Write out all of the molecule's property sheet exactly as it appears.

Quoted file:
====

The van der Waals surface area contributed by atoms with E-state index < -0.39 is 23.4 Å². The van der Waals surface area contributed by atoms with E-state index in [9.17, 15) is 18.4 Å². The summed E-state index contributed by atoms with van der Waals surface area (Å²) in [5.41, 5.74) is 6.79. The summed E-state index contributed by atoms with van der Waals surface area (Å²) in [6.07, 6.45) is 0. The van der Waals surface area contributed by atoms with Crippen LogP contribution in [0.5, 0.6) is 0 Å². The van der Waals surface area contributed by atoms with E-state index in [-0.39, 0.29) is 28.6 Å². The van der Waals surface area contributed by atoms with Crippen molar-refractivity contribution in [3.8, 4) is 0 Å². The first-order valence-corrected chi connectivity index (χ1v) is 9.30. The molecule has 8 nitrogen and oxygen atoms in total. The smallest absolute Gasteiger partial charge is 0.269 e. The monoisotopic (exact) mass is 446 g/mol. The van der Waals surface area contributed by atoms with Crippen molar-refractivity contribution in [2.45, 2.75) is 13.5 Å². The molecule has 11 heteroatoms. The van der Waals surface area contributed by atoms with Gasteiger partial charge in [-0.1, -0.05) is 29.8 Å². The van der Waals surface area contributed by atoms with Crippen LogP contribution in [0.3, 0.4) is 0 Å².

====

The van der Waals surface area contributed by atoms with E-state index < -0.39 is 23.4 Å². The van der Waals surface area contributed by atoms with E-state index in [9.17, 15) is 18.4 Å². The summed E-state index contributed by atoms with van der Waals surface area (Å²) in [5.41, 5.74) is 6.79. The summed E-state index contributed by atoms with van der Waals surface area (Å²) in [6.07, 6.45) is 0. The van der Waals surface area contributed by atoms with Crippen LogP contribution in [0.5, 0.6) is 0 Å². The van der Waals surface area contributed by atoms with E-state index in [-0.39, 0.29) is 28.6 Å². The van der Waals surface area contributed by atoms with Crippen molar-refractivity contribution in [3.8, 4) is 0 Å². The first-order valence-corrected chi connectivity index (χ1v) is 9.30. The molecule has 8 nitrogen and oxygen atoms in total. The smallest absolute Gasteiger partial charge is 0.269 e. The monoisotopic (exact) mass is 446 g/mol. The van der Waals surface area contributed by atoms with Crippen molar-refractivity contribution in [2.45, 2.75) is 13.5 Å². The molecule has 11 heteroatoms. The van der Waals surface area contributed by atoms with Gasteiger partial charge in [-0.1, -0.05) is 29.8 Å². The van der Waals surface area contributed by atoms with Crippen LogP contribution in [0.3, 0.4) is 0 Å².